The Petro-Dollar To Petro-Yuan Shift Is Underway Now And It Will Kill The Dollar

Get ready for rapidly compounding stagflation and higher costs of living. There will, however, be transfer of wealth into hard assets. Here’s why…

Jaime Carrasco interviewed on Palisade Radio

Jamie has a financial background in Canada as a credit analyst; this gives him a good understanding of the credit cycle and economics. He likes looking at the finances of the world from a geopolitical perspective. He says, “The Chinese use two symbols for danger, one signifies danger and the other can indicate wealth. We are on the cusp of some massive changes and the birth of a new system.”

The petrodollar is the glue of the current monetary system which goes back to 1971 when the dollar was unpegged from gold. There was a massive destabilization period that followed this change. The petrodollar is based on getting OPEC and the Saudis to price oil in dollars. It pegged the monetary system into a credit cycle which has built from that point forward. The world needed dollars, so they started to buy U.S. debt.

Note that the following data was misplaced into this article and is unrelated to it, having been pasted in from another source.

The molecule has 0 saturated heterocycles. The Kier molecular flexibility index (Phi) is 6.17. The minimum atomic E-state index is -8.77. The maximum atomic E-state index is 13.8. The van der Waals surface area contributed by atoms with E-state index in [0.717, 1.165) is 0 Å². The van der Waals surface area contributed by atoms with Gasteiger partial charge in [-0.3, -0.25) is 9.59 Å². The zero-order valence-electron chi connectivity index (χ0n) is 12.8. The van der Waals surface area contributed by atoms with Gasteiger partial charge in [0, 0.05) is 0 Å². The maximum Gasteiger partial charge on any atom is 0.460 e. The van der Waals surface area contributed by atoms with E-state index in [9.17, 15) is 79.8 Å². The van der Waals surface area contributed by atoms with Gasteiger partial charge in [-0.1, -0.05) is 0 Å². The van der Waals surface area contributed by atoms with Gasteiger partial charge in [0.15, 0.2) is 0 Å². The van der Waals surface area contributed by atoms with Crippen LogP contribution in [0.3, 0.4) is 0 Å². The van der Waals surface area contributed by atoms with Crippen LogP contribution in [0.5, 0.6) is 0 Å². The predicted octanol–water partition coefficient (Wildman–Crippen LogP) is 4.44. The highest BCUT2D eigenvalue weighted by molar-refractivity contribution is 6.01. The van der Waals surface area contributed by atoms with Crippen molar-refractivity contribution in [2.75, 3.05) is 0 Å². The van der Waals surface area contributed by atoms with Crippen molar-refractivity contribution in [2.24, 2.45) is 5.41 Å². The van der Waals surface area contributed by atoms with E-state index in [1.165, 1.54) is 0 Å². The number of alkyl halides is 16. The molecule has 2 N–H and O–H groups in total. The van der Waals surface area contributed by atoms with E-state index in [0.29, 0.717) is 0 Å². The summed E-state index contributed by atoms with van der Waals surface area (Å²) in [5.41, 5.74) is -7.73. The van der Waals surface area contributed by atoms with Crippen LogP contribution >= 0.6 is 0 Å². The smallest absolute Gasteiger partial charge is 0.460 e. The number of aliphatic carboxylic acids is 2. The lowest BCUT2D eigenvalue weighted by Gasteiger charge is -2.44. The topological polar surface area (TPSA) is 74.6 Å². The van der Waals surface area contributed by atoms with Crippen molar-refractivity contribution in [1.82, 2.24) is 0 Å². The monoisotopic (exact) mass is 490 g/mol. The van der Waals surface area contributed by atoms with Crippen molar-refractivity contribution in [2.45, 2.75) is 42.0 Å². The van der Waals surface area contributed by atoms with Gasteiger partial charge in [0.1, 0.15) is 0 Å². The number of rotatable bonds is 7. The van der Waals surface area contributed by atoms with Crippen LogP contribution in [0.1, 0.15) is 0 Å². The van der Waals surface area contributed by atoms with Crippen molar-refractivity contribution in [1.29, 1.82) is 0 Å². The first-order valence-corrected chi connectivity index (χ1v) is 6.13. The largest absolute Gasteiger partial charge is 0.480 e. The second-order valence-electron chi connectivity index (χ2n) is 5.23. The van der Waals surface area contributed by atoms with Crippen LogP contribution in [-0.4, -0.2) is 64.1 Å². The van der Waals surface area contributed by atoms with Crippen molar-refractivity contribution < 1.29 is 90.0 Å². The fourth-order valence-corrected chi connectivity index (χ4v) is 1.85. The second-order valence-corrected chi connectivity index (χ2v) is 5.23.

China and other nations are increasingly moving away from the dollar. They are creating their own systems such as the Petro-Yuan. This credit cycle will become unwound as various countries stop using petrodollar debt. In essence, the mechanics of the change are already in place. At some point soon they will lose control of the interest rate cycle. Central banks have control the overnight rate, but the buyers ultimately control the longer-term bonds. Once power is lost there will be a rapid compounding effect of stagflation. The bottom line will be higher costs of living and there will be a transfer of assets to hard assets like commodities.

Central banks are manipulating every market and inflation is showing up in the stock market. If gold was keeping up it should be much higher. As interest rates rise all markets will be forced to find their true value. He thinks that blockchain technology is a most disruptive invention which will adversely affect the financial industry.